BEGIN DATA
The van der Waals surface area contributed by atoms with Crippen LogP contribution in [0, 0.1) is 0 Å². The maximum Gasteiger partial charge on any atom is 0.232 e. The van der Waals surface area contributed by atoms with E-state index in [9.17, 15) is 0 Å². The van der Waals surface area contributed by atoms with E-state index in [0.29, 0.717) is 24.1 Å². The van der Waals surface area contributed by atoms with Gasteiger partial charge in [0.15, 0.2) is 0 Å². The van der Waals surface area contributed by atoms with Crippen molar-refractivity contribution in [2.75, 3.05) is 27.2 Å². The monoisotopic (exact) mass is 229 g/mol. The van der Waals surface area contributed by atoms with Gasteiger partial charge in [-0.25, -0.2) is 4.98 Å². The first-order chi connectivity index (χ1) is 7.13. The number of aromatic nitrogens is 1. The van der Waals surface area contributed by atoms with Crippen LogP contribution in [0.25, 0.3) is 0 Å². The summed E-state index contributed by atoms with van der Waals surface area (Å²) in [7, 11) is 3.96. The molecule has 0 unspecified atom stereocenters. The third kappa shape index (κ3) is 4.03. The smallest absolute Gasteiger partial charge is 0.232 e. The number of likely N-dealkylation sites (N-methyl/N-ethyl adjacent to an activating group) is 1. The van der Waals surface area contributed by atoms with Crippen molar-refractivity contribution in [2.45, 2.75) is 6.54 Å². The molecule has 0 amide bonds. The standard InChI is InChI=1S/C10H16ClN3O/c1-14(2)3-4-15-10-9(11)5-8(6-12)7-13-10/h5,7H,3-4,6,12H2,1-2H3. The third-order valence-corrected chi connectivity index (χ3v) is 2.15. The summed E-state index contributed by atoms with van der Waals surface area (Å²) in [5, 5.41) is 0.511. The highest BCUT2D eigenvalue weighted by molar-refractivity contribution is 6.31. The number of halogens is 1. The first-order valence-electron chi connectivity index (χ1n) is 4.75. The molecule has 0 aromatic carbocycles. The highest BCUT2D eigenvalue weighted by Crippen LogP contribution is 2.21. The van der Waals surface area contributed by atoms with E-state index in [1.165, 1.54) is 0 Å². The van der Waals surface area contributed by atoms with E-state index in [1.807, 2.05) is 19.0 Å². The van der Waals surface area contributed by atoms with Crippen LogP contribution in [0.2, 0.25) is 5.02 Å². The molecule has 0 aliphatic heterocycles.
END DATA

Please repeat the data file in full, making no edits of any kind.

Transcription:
The van der Waals surface area contributed by atoms with Crippen LogP contribution in [0, 0.1) is 0 Å². The maximum Gasteiger partial charge on any atom is 0.232 e. The van der Waals surface area contributed by atoms with E-state index in [9.17, 15) is 0 Å². The van der Waals surface area contributed by atoms with E-state index in [0.29, 0.717) is 24.1 Å². The van der Waals surface area contributed by atoms with Gasteiger partial charge in [0.15, 0.2) is 0 Å². The van der Waals surface area contributed by atoms with Crippen molar-refractivity contribution in [2.75, 3.05) is 27.2 Å². The monoisotopic (exact) mass is 229 g/mol. The van der Waals surface area contributed by atoms with Gasteiger partial charge in [-0.25, -0.2) is 4.98 Å². The first-order chi connectivity index (χ1) is 7.13. The number of aromatic nitrogens is 1. The van der Waals surface area contributed by atoms with Crippen LogP contribution in [0.25, 0.3) is 0 Å². The summed E-state index contributed by atoms with van der Waals surface area (Å²) in [7, 11) is 3.96. The molecule has 0 unspecified atom stereocenters. The third kappa shape index (κ3) is 4.03. The smallest absolute Gasteiger partial charge is 0.232 e. The number of likely N-dealkylation sites (N-methyl/N-ethyl adjacent to an activating group) is 1. The van der Waals surface area contributed by atoms with Crippen molar-refractivity contribution in [2.45, 2.75) is 6.54 Å². The molecule has 0 amide bonds. The standard InChI is InChI=1S/C10H16ClN3O/c1-14(2)3-4-15-10-9(11)5-8(6-12)7-13-10/h5,7H,3-4,6,12H2,1-2H3. The third-order valence-corrected chi connectivity index (χ3v) is 2.15. The summed E-state index contributed by atoms with van der Waals surface area (Å²) in [5, 5.41) is 0.511. The highest BCUT2D eigenvalue weighted by molar-refractivity contribution is 6.31. The number of halogens is 1. The first-order valence-electron chi connectivity index (χ1n) is 4.75. The molecule has 0 aromatic carbocycles. The highest BCUT2D eigenvalue weighted by Crippen LogP contribution is 2.21. The van der Waals surface area contributed by atoms with E-state index in [1.165, 1.54) is 0 Å². The van der Waals surface area contributed by atoms with E-state index in [1.807, 2.05) is 19.0 Å². The van der Waals surface area contributed by atoms with Crippen LogP contribution in [0.2, 0.25) is 5.02 Å². The molecule has 0 aliphatic heterocycles.